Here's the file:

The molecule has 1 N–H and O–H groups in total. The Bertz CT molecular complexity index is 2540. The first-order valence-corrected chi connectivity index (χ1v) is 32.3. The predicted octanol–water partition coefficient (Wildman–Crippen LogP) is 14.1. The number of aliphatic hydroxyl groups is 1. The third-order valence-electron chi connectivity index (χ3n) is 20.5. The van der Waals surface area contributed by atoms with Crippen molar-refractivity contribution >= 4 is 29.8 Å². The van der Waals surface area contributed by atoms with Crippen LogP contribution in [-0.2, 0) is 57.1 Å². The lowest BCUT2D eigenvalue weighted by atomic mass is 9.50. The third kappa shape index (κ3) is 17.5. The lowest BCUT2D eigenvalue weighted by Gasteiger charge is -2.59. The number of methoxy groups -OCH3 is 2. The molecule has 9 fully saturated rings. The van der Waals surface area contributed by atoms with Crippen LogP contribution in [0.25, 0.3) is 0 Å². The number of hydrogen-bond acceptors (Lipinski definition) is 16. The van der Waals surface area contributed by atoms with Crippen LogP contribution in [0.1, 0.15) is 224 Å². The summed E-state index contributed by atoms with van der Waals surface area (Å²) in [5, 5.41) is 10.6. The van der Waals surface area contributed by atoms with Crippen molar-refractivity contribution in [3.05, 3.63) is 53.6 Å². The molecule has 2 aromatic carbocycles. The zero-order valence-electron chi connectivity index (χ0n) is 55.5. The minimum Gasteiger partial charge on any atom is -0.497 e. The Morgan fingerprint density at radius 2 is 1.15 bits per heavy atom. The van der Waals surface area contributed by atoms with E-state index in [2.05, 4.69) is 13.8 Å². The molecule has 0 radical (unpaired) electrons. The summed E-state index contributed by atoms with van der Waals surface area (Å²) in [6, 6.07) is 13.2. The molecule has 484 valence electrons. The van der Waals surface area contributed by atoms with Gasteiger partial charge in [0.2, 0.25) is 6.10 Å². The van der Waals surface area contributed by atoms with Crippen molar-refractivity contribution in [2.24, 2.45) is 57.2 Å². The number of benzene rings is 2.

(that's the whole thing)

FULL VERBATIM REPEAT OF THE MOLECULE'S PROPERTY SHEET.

The molecule has 1 N–H and O–H groups in total. The Bertz CT molecular complexity index is 2540. The first-order valence-corrected chi connectivity index (χ1v) is 32.3. The predicted octanol–water partition coefficient (Wildman–Crippen LogP) is 14.1. The number of aliphatic hydroxyl groups is 1. The third-order valence-electron chi connectivity index (χ3n) is 20.5. The van der Waals surface area contributed by atoms with Crippen molar-refractivity contribution >= 4 is 29.8 Å². The van der Waals surface area contributed by atoms with Crippen LogP contribution in [-0.2, 0) is 57.1 Å². The lowest BCUT2D eigenvalue weighted by atomic mass is 9.50. The third kappa shape index (κ3) is 17.5. The lowest BCUT2D eigenvalue weighted by Gasteiger charge is -2.59. The number of methoxy groups -OCH3 is 2. The molecule has 9 fully saturated rings. The van der Waals surface area contributed by atoms with Crippen LogP contribution in [0.25, 0.3) is 0 Å². The number of hydrogen-bond acceptors (Lipinski definition) is 16. The van der Waals surface area contributed by atoms with Crippen LogP contribution in [0.1, 0.15) is 224 Å². The summed E-state index contributed by atoms with van der Waals surface area (Å²) in [5, 5.41) is 10.6. The van der Waals surface area contributed by atoms with Crippen molar-refractivity contribution in [3.05, 3.63) is 53.6 Å². The molecule has 2 aromatic carbocycles. The zero-order valence-electron chi connectivity index (χ0n) is 55.5. The minimum Gasteiger partial charge on any atom is -0.497 e. The Morgan fingerprint density at radius 2 is 1.15 bits per heavy atom. The van der Waals surface area contributed by atoms with E-state index in [2.05, 4.69) is 13.8 Å². The molecule has 0 radical (unpaired) electrons. The summed E-state index contributed by atoms with van der Waals surface area (Å²) in [6, 6.07) is 13.2. The molecule has 484 valence electrons. The van der Waals surface area contributed by atoms with Gasteiger partial charge in [0.2, 0.25) is 6.10 Å². The van der Waals surface area contributed by atoms with Crippen molar-refractivity contribution in [2.24, 2.45) is 57.2 Å². The number of benzene rings is 2.